After weeks of waiting, aid agencies in Kuwait are finally beginning to cross into Iraq to begin humanitarian work. Many NGOs had stayed put in Kuwait as war erupted across the border, followed by instability and looting, preventing their entry. Some NGOs have made initial visits to Iraq from Kuwait, but most have been restricted to the southern port of Umm Qasr. However, while there are still considerable security concerns in southern Iraq, two more NGOs are set to move into the country on Tuesday, with another following the next day.
Norman Sheehan, a director of the international NGO War Child, told IRIN in Kuwait on the eve of his departure that he would be heading into the country to look for the best place to set up a bakery. He would first travel to Nasiriyah, and expected to be in Iraq for one to two weeks.
Subsequently, a US $150,000 oven purchased with funding from the UK Department for International Development would be ready for transporting to Iraq, he said. The bakery, which could be running within three weeks, would be able to produce up to 240,000 loaves of Arab-style bread each day with 10 workers operating per shift.
The UN World Food Programme (WFP) would ensure the bakery was supplied with flour, and the bread produced would be targeted at the most vulnerable people to supplement their food rations. If the initial project was successful, Sheehan said, the bakery could be expanded or another set up.
But the aim was that within four months, War Child would hand the bakery over to the local community as part of rebuilding the country's infrastructure. In spite of the fact that security remained a concern, Sheehan said, it was nevertheless time to get into Iraq and get to work.
"If I sit here and wait for [others] it's not going to happen," he said. So far, agencies had only made brief trips to Iraq, but this had not allowed any trust to be built up with the community, he noted.
A spokesman for the Irish NGO GOAL, Ray Jordan, told IRIN in Kuwait City that his group was also moving into Iraq on Tuesday and would also be going to Nasiriyah. Once there, it would help WFP and the International Organisation for Migration to deal with internally displaced people, and then later work on water, sanitation and health projects. He had been waiting since January to get into Iraq, and said he would be pleased to be finally entering. He noted, however, that having the long build-up had provided some benefits inasmuch as it had served to bring about better understanding and coordination between NGOs in the region.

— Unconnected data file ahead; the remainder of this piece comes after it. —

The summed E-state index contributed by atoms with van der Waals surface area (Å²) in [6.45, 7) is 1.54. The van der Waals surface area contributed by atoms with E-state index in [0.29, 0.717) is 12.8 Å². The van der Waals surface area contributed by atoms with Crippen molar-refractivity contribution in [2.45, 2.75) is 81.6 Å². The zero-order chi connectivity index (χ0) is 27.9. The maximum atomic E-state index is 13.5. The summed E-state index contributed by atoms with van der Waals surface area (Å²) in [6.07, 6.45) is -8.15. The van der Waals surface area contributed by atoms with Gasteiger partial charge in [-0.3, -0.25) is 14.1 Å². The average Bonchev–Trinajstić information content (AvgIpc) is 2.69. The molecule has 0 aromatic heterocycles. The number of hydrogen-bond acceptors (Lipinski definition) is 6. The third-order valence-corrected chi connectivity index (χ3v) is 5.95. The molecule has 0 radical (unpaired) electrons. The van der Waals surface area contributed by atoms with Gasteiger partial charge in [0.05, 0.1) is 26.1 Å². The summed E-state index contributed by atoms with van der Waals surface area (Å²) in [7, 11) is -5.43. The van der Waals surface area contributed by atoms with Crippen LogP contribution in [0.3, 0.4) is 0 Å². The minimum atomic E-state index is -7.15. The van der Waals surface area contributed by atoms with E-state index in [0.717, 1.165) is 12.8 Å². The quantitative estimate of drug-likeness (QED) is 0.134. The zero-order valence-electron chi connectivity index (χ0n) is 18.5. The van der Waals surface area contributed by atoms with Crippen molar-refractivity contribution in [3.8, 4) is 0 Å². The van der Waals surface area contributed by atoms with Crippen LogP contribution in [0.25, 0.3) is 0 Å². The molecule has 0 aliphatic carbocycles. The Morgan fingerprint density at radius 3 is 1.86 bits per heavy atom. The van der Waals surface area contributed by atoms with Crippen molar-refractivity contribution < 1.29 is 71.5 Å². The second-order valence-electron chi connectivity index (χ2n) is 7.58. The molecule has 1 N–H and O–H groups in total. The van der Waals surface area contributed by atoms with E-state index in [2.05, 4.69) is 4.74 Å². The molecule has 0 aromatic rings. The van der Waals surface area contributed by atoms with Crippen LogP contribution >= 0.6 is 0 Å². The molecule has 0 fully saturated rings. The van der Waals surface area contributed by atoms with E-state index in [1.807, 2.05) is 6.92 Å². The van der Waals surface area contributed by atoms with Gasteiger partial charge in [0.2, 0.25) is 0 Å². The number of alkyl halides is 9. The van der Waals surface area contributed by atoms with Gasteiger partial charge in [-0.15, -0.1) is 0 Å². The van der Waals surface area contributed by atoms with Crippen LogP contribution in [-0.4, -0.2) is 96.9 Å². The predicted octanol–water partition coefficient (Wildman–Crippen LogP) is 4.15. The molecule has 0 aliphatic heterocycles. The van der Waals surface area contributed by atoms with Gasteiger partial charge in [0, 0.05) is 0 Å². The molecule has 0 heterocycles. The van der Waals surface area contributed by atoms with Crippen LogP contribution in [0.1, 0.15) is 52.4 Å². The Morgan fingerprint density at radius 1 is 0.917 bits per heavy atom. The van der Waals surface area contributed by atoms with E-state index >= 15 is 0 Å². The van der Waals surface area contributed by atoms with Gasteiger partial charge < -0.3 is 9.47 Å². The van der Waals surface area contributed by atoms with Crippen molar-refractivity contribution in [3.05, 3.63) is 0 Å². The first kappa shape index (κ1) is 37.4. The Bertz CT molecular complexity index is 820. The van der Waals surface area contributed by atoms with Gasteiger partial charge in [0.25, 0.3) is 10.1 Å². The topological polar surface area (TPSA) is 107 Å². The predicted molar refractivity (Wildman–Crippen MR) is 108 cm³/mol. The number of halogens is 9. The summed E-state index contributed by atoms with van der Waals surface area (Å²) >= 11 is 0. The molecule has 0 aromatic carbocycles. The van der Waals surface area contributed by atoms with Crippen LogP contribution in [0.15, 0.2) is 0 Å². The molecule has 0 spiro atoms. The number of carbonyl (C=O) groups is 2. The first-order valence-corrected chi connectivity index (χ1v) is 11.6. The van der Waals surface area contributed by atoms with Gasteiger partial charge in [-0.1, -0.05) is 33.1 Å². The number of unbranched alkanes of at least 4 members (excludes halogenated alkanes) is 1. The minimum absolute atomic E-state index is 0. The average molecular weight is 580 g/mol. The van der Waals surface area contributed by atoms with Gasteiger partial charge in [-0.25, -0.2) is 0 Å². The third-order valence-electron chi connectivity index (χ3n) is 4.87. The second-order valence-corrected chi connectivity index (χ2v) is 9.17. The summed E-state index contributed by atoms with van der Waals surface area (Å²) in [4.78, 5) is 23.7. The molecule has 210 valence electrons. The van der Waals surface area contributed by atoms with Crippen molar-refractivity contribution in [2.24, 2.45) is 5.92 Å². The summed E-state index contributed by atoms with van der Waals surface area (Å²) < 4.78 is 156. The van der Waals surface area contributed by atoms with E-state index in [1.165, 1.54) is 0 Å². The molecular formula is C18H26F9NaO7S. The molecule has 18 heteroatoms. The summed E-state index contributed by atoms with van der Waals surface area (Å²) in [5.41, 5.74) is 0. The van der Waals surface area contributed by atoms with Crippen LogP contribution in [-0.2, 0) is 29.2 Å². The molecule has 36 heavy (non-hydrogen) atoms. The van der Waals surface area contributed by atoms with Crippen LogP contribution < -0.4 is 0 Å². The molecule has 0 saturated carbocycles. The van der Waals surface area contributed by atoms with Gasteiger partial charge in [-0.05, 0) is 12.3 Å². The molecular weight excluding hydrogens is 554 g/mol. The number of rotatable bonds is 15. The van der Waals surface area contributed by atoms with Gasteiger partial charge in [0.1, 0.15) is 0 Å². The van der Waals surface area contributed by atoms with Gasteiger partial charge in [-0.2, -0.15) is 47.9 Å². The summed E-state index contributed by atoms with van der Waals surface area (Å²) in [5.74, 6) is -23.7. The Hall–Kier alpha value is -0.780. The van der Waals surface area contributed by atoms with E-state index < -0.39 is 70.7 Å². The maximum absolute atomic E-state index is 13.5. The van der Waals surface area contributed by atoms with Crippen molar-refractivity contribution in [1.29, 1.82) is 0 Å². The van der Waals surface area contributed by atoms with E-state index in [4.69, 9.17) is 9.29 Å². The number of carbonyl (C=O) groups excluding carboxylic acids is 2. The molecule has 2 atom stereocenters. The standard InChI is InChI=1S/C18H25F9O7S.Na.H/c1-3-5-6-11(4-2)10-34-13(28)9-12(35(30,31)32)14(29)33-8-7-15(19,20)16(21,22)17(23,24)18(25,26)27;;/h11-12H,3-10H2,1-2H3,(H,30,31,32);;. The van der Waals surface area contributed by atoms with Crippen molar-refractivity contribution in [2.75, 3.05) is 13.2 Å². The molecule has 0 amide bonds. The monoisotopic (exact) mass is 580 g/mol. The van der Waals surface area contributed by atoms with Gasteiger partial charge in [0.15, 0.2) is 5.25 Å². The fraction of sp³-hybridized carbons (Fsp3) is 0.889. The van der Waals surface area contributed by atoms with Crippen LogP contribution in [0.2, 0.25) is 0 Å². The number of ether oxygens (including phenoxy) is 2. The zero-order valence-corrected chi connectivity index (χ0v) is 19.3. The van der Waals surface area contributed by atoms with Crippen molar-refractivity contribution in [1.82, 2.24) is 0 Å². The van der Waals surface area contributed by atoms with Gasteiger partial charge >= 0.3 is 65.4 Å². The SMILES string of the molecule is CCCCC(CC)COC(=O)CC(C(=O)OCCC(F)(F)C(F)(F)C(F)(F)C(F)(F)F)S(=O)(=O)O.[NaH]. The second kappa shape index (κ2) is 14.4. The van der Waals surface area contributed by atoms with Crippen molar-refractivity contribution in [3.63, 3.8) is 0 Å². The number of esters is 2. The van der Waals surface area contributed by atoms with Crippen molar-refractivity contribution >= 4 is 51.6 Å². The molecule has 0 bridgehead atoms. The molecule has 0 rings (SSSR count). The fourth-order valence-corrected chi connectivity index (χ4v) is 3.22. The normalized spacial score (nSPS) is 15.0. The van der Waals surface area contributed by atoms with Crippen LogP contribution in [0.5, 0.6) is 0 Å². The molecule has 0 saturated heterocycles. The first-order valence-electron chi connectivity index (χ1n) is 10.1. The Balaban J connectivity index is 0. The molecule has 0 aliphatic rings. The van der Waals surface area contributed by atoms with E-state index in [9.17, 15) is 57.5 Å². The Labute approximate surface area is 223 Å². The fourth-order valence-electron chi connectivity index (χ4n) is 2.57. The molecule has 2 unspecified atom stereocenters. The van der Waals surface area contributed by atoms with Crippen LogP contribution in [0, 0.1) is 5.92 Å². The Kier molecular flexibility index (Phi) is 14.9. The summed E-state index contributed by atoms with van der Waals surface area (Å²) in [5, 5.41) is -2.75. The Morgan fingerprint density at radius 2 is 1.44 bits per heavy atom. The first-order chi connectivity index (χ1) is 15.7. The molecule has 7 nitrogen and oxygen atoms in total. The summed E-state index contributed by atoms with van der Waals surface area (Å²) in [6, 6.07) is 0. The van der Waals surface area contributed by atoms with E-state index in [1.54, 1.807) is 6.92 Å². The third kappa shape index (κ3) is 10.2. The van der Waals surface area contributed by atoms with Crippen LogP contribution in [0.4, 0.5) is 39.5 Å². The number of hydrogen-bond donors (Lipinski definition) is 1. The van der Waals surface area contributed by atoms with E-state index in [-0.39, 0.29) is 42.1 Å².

Cassandra Nelson, the spokeswoman for Mercy Corps in Kuwait, agreed, saying that too often in emergencies there was no opportunity to share information among aid organisations as they all rushed in to help, "but because we've all been stuck here, it's given us a real chance to organise and coordinate activities".
Mercy Corps was planning an initial trip to Basra, Iraq's main southern city, on Wednesday, and Nelson believes that the time spent waiting will lead to more efficiency and better services for the Iraqi people.
However, she nevertheless expressed concerns about the security situation, saying that weeks after coalition forces had taken certain areas, insecurity persisted. Nelson said there was a danger that frustrated aid agencies would rush in before things were secure, although all were making their own security assessments, as well as drawing on information from the UN and others.
"Now it's reached the boiling point of people wanting to get in," she asserted.
This article was produced by IRIN News while it was part of the United Nations Office for the Coordination of Humanitarian Affairs. Please send queries on copyright or liability to the UN. For more information: https://shop.un.org/rights-permissions